What Are Aggregation Pheromones?

Posted by True Pheromones on 20th Oct 2022

In insects, aggregation pheromones are chemicals released by an individual that induce conspecifics to aggregate. Chemically, aggregation pheromones are often structurally related to alarm pheromones. In general, the terms "alarm pheromone" and "aggregation pheromone" can be used interchangeably. The two terms are usually associated with different behaviors in different species of insects. For example, in cockroaches, the aggregation pheromone (2-methyl furan) elicits aggregation behavior, while in termites, the alarm pheromone (4-methyl thiophenol) elicits both aggregation and avoidance behaviors. However, there are exceptions to this rule; for instance, in the American cockroach Periplaneta americana, both 4-methyl thiophenol and 2-methyl furan elicit only aggregation behavior.

How Do Aggregation Pheromones Work?

When an individual insect detects aggregation pheromones, it will change its behavior in order to join the group. The mechanism by which this occurs is not fully understood, but it is thought that aggregation pheromones stimulate a change in the brain that leads to alterations in walking speed and changes in surface substratum preference. Additionally, some evidence suggests that aggregation pheromones may also increase the likelihood of an insect encountering other conspecifics by altering their attraction to certain areas. It is important to note that not all insects respond to all types of aggregation pheromones; for example, moths of the same species may use different types of aggregation pheromones depending on the time of year.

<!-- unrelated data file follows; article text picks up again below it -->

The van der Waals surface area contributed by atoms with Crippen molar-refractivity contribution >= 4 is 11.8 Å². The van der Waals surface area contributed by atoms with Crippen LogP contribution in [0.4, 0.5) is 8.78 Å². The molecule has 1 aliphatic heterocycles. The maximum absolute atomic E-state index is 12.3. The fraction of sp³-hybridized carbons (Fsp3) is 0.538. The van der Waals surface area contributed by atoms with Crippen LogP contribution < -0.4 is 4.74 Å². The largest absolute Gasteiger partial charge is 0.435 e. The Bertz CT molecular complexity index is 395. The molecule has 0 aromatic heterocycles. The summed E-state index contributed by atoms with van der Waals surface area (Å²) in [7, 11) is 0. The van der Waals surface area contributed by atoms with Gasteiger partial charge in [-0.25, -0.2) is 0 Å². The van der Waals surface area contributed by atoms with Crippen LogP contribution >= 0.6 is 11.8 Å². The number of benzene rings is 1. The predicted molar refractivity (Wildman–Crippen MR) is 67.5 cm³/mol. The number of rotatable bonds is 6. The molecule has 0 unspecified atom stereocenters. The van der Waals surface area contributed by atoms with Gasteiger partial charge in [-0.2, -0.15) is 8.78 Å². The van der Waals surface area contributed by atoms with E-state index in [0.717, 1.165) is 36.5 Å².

What Are Some Examples of Aggregation Pheromones?

One well-studied example of an insect that emits aggregation pheromones is the German cockroach Blattella germanica. This cockroach produces a variety of compounds that function as both alarm and aggregation pheromones. These include long-chain alkenes such as geranial and neral, short-chain alkanes such as tricosane and heptacosane, and terpenes such as limonene and 3-carene. Another example of an insect that uses aggregation pheromones is the black house ant Monomorium minimum; this ant produces 2-ethylphenol as its primary aggregation pheromone component.

Insects use a variety of chemicals—known as pheromones—to communicate with one another. One type of pheromone that has been studied extensively is the aggregation pheromone. Insects release these chemical signals in order to induce conspecifics to aggregate, or come together in groups. There are many different examples of insects that use various types of aggregation p her om ones; some well-known examples include German cockroaches and black house ants. While the exact mechanisms by which these chemicals alter behavior are not fully understood, scientists believe they play an important role in social interactions among insects.